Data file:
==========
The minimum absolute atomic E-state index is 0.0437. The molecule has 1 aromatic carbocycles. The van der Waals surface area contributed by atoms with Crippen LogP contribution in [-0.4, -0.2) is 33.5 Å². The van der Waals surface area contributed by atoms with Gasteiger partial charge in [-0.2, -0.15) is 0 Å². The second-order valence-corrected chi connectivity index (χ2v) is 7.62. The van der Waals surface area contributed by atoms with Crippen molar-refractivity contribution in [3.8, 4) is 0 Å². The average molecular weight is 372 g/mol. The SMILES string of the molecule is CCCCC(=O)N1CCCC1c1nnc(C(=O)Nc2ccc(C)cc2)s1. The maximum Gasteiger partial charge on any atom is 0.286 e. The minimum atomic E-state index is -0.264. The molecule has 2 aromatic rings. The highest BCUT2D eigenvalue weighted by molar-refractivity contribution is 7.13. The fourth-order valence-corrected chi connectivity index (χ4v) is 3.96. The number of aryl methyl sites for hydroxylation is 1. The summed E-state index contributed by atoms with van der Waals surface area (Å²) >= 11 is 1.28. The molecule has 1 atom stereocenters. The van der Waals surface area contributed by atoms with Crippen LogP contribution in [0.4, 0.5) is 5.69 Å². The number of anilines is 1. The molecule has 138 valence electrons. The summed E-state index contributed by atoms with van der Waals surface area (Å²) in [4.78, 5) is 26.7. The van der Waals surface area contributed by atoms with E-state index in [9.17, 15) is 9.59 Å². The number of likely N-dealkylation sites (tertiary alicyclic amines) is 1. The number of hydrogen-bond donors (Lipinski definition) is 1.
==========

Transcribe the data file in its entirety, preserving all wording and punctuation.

The minimum absolute atomic E-state index is 0.0437. The molecule has 1 aromatic carbocycles. The van der Waals surface area contributed by atoms with Crippen LogP contribution in [-0.4, -0.2) is 33.5 Å². The van der Waals surface area contributed by atoms with Gasteiger partial charge in [-0.2, -0.15) is 0 Å². The second-order valence-corrected chi connectivity index (χ2v) is 7.62. The van der Waals surface area contributed by atoms with Crippen molar-refractivity contribution in [3.8, 4) is 0 Å². The average molecular weight is 372 g/mol. The SMILES string of the molecule is CCCCC(=O)N1CCCC1c1nnc(C(=O)Nc2ccc(C)cc2)s1. The maximum Gasteiger partial charge on any atom is 0.286 e. The minimum atomic E-state index is -0.264. The molecule has 2 aromatic rings. The highest BCUT2D eigenvalue weighted by molar-refractivity contribution is 7.13. The fourth-order valence-corrected chi connectivity index (χ4v) is 3.96. The number of aryl methyl sites for hydroxylation is 1. The summed E-state index contributed by atoms with van der Waals surface area (Å²) >= 11 is 1.28. The molecule has 1 atom stereocenters. The van der Waals surface area contributed by atoms with Crippen LogP contribution in [0.4, 0.5) is 5.69 Å². The number of anilines is 1. The molecule has 138 valence electrons. The summed E-state index contributed by atoms with van der Waals surface area (Å²) in [4.78, 5) is 26.7. The van der Waals surface area contributed by atoms with E-state index in [9.17, 15) is 9.59 Å². The number of likely N-dealkylation sites (tertiary alicyclic amines) is 1. The number of hydrogen-bond donors (Lipinski definition) is 1.